Injection-molded parts with structured conductive patterns
Completely 3D-capable: The laser beam defines the layout
In the LDS process, the conductive trace is defined by a laser beam, which writes the layout right onto the injection-molded plastic element.
The injection-molded plastic contains a special LDS additive. This material is first injection-molded to form the required part. Then the laser beam exposes the areas in which the conductor structures will later be situated, thereby activating the additive. During the subsequent metallization in a copper bath, the conductive traces form in the activated areas with strong adhesion to the surface and sharp contours.In this way, different layers, for example, nickel and gold, silver, or soldering tin, can be built up successively.
Advantages for new products
- High degree of design freedom
- Miniaturization and weight reduction
- Integration of various functionalities (3D conductive trace structures, antennas, switches, connectors, and sensors)
- Shorter assembly times
- Fewer process steps
- Comparatively low initial costs
The patented LDS process
LDS process steps
In this step, the laser beam structures the conductive pattern. The thermoplastic material is activated by the laser energy. A physical-chemical reaction produces metallic nuclei - this is the activation process. In addition to activation, the laser forms a microrough surface on which the copper firmly anchors itself during metallization.
The metallization of LPKF LDS parts begins with a cleaning step. This is followed by an additive conductor build-up in electroless copper baths, typically in the order of 8 to 12 μm/h. Finally, an electroless application of nickel and a thin gold layer is usually carried out. Application-specific coatings such as Sn, Ag, Pd/Au, OSP etc. can also be applied in this process.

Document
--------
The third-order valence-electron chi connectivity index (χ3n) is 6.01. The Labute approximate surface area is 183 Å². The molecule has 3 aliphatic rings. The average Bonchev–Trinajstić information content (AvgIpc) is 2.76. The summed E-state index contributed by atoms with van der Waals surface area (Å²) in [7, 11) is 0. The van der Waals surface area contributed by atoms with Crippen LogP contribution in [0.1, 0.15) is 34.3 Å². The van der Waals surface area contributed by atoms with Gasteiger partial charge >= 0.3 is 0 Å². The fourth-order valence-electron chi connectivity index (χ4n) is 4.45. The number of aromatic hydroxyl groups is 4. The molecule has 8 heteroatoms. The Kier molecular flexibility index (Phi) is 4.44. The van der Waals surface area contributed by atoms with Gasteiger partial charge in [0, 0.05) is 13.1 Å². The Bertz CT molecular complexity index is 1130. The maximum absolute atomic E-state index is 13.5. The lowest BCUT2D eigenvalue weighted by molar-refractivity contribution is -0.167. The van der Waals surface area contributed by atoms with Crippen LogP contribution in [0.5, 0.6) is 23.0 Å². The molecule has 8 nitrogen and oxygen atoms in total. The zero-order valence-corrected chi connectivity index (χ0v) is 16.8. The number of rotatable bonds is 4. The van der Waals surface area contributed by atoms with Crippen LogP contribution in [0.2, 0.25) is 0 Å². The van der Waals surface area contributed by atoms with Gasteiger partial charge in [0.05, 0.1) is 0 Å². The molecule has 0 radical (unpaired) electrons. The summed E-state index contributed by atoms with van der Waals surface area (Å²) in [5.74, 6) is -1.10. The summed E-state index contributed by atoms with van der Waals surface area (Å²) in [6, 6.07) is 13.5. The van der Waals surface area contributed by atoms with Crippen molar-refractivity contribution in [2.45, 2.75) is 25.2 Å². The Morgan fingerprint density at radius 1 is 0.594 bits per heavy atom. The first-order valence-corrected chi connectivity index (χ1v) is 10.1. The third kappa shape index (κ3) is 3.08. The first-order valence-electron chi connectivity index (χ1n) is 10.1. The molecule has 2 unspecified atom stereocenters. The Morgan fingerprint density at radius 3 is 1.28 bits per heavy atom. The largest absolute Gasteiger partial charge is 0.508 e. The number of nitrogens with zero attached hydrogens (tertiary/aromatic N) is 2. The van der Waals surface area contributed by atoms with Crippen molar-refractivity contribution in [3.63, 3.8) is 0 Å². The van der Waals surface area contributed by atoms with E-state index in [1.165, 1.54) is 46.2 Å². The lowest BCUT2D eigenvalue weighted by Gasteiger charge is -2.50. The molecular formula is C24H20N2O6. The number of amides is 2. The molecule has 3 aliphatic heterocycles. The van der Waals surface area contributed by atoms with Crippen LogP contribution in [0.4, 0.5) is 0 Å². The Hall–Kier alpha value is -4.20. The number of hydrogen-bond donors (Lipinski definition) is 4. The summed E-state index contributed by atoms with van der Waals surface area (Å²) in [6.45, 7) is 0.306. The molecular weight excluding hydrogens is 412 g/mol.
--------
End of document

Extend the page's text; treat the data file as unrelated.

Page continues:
Many laser-activatable plastics with high heat resistance such as LCP, PA 6/6T or PBT/PET blend are reflow solderable and therefore compatible with standard SMT processes. For solder paste application, dispensing is the standard process when different height levels need to be reached. There are a number of suppliers of technical solutions for three-dimensional assembly.
LDS technology in use
Proven millions of times over
The LDS technology has been proven in numerous everyday applications. For example, it can be found in compact sensors such as pressure sensors. Cell phones also contain MIDs based on LDS technology. Millions of phones use these three-dimensional molded interconnect devices as space-saving integrated antennas. Other applications can be found, for instance, in medical, air-conditioning, and safety technology.
Reliable plated-through holes can be produced with LPKF LDS technology for connection of the surfaces of MIDs. This expands the possibilities for the layout.
Various layers can be built up according to requirements.
- Chemical copper, nickel, and gold
- Electrolytic copper
- Flash gold
Population with electronic components is possible after metallization.
- 3D assembly (pick & place)
- Vapor phase soldering
- Conductive adhesive bonding
- Aluminum wire bonding
- Flip chip process
WeLDS: New Options for the Electronics Industry
WeLDS: The unique combination of 3D-MIDs and laser plastic welding
WeLDS combines 3D-MIDs with laser plastic welding. LDS can be used to create conductive paths on the surface of injection molded parts. LPKF's laser plastic welding then ensures visually and functionally outstanding weld seams for durable and reliable connections of LDS components. The process thus offers revolutionary opportunities for further miniaturization and functional integration in the electronics industry.
- Efficient sealing and protection of 3D LDS components
- Higher geometric complexity of LDS parts
- Economical production
- High functional integration
The innovative WeLDS technology - already proven millions of times in series production.